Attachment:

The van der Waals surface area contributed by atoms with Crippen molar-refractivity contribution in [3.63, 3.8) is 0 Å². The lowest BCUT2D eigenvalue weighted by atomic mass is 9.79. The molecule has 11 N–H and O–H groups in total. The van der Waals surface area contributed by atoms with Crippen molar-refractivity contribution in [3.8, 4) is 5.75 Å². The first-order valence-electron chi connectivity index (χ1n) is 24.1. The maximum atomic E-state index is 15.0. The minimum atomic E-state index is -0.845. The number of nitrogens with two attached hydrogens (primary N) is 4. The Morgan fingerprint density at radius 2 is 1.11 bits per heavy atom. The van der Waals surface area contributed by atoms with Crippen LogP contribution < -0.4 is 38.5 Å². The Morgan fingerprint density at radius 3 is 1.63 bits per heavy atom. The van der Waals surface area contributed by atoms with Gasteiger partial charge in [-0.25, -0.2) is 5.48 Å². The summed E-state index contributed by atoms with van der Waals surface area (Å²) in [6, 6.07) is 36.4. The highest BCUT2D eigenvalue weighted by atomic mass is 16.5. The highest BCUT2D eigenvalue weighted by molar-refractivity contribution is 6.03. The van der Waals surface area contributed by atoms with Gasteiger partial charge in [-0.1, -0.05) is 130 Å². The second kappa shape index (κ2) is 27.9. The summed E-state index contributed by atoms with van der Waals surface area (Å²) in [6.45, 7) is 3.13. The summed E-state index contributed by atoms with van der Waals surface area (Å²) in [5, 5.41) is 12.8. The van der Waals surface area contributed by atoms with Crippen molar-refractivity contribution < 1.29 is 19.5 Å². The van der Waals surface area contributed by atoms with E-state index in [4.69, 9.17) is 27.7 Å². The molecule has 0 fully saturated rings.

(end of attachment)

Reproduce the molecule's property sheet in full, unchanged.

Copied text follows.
The van der Waals surface area contributed by atoms with Crippen molar-refractivity contribution in [3.63, 3.8) is 0 Å². The lowest BCUT2D eigenvalue weighted by atomic mass is 9.79. The molecule has 11 N–H and O–H groups in total. The van der Waals surface area contributed by atoms with Crippen molar-refractivity contribution in [3.8, 4) is 5.75 Å². The first-order valence-electron chi connectivity index (χ1n) is 24.1. The maximum atomic E-state index is 15.0. The minimum atomic E-state index is -0.845. The number of nitrogens with two attached hydrogens (primary N) is 4. The Morgan fingerprint density at radius 2 is 1.11 bits per heavy atom. The van der Waals surface area contributed by atoms with Crippen LogP contribution < -0.4 is 38.5 Å². The Morgan fingerprint density at radius 3 is 1.63 bits per heavy atom. The van der Waals surface area contributed by atoms with Gasteiger partial charge in [-0.25, -0.2) is 5.48 Å². The summed E-state index contributed by atoms with van der Waals surface area (Å²) in [6, 6.07) is 36.4. The highest BCUT2D eigenvalue weighted by atomic mass is 16.5. The highest BCUT2D eigenvalue weighted by molar-refractivity contribution is 6.03. The van der Waals surface area contributed by atoms with Gasteiger partial charge in [-0.1, -0.05) is 130 Å². The second kappa shape index (κ2) is 27.9. The summed E-state index contributed by atoms with van der Waals surface area (Å²) in [6.45, 7) is 3.13. The summed E-state index contributed by atoms with van der Waals surface area (Å²) in [5, 5.41) is 12.8. The van der Waals surface area contributed by atoms with Crippen molar-refractivity contribution < 1.29 is 19.5 Å². The van der Waals surface area contributed by atoms with E-state index in [4.69, 9.17) is 27.7 Å². The molecule has 0 fully saturated rings.